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    Yu Hu
    Correspondence
    Corresponding authors: Yu Hu, Institute of Hematology, Union Hospital, Tongji Medical College, Huazhong University of Science and Technology, Wuhan, 430022, China.
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    † Contributed equally
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    Institute of Hematology, Union Hospital, Tongji Medical College, Huazhong University of Science and Technology, Wuhan, China
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Open AccessPublished:July 02, 2022DOI:https://doi.org/10.1016/j.ijid.2022.06.052

      Highlights

      • COVID-19 can cause a series of clinical symptoms.
      • The lung is the organ most affected by infection of SARS-CoV-2.
      • Interventions should be implemented to help recovery of healthcare workers with COVID-19.

      Abstract

      Objectives

      This study aimed to evaluate the recovery of functional fitness, lung function, and immune function in healthcare workers (HCWs) with nonsevere and severe COVID-19 at 13 months after discharge from the hospital.

      Methods

      The participants of “Rehabilitation Care Project for Medical Staff Infected with COVID-19” underwent a functional fitness test (muscle strength, flexibility, and agility/dynamic balance), lung function test, and immune function test (including cytokines and lymphocyte subsets) at 13 months after discharge.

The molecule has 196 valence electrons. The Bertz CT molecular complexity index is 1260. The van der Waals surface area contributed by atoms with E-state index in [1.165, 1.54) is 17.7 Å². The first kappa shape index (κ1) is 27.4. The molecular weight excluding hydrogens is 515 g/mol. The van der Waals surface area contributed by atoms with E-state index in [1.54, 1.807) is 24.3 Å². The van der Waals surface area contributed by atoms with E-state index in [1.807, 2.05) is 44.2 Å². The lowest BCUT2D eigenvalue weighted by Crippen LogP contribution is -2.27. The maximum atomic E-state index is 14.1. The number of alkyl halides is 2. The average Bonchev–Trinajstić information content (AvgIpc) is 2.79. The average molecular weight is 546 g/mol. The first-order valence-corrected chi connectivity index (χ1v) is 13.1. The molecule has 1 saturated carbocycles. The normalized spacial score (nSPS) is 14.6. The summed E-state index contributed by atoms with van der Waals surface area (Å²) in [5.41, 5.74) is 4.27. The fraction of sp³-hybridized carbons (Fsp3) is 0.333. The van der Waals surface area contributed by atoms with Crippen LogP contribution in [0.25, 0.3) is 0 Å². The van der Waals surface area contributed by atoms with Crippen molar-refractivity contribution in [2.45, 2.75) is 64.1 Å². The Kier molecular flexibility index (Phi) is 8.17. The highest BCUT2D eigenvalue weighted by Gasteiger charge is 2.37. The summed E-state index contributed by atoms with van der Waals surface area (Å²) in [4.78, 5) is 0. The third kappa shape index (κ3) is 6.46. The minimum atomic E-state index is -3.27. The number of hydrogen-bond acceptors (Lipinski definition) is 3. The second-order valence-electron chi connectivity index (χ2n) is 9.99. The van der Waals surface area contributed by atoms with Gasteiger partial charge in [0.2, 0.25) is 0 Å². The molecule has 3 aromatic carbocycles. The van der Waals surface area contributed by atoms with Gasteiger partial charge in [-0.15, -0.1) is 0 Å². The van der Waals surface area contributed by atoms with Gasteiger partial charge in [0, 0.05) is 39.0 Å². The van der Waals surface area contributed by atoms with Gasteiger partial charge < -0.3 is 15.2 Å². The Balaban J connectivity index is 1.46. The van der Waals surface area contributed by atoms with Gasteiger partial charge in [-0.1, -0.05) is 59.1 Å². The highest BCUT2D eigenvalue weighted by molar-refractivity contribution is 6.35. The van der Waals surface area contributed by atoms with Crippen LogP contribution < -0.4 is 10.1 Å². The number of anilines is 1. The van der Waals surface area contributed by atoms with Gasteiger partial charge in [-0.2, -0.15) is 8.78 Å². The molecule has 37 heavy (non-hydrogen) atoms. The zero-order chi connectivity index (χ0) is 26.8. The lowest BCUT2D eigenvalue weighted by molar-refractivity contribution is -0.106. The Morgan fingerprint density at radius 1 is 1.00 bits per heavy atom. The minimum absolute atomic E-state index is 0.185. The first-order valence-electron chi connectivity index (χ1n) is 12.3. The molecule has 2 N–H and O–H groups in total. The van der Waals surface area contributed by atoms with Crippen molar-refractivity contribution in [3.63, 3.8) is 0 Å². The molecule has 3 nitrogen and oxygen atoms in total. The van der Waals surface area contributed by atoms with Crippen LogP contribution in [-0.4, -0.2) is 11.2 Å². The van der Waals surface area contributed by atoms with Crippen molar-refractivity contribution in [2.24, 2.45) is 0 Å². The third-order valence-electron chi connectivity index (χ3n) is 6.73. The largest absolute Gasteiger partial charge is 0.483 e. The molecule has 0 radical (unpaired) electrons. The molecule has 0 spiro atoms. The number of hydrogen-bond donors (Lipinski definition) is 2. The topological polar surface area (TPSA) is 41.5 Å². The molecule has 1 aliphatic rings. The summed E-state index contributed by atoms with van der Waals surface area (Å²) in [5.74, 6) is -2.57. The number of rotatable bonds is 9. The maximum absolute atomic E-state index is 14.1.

Results

      The project included 779 HCWs (316 nonsevere COVID-19 and 463 severe COVID-19). This study found that 29.1% (130/446) of the HCWs have not yet recovered their functional fitness. The most affected lung function indicator was lung perfusion capacity (34% with diffusion capacity for carbon monoxide-single breath <80%). The increase of interleukin-6 (64/534, 12.0%) and natural killer cells (44/534, 8.2%) and the decrease of CD3+ T cells (58/534, 10.9%) and CD4+ T cells (26/534, 4.9%) still existed at 13 months after discharge. No significant difference was found in the HCWs with nonsevere and severe COVID-19 regarding recovery of functional fitness, lung function, and immune function at 13 months after discharge.

      Conclusion

      The majority of Chinese HCWs with COVID-19 had recovered their functional fitness, lung function, and immune function, and the recovery status in HCWs with severe COVID-19 is no worse than that in HCWs with nonsevere COVID-19 at 13 months after discharge from the hospital.

      Keywords

      Introduction

      COVID-19 refers to an acute respiratory infectious disease caused by SARS-CoV-2, which can cause a series of clinical symptoms, such as fever, fatigue, dry cough, dyspnea, shortness of breath, shock, and multiorgan dysfunction. As of June 17, 2022, the World Health Organization reports 535,863,950 confirmed cases of COVID-19 and 6,314,972 deaths (

      World Health Organization. WHO Coronavirus (COVID-19) Dashboard, https://www.who.int/, 2022 (accessed on 18 June 2022).

      ). Between December 2019 and February 2020, 3019 healthcare workers (HCWs) (1716 confirmed cases) in China were found to be affected by SARS-CoV-2 (
      Epidemiology Working Group for NCIP Epidemic Response
      Chinese Center for Disease Control and Prevention. The epidemiological characteristics of an outbreak of 2019 novel coronavirus diseases (COVID-19) in China.
      ). Wuhan (17.7%) and Hubei Province (10.4%), where the patients were first diagnosed, had the highest proportion of patients with severe COVID-19 in the whole country (
      Epidemiology Working Group for NCIP Epidemic Response
      Chinese Center for Disease Control and Prevention. The epidemiological characteristics of an outbreak of 2019 novel coronavirus diseases (COVID-19) in China.
      ).
      At present, few studies focused on the health consequences, including symptoms (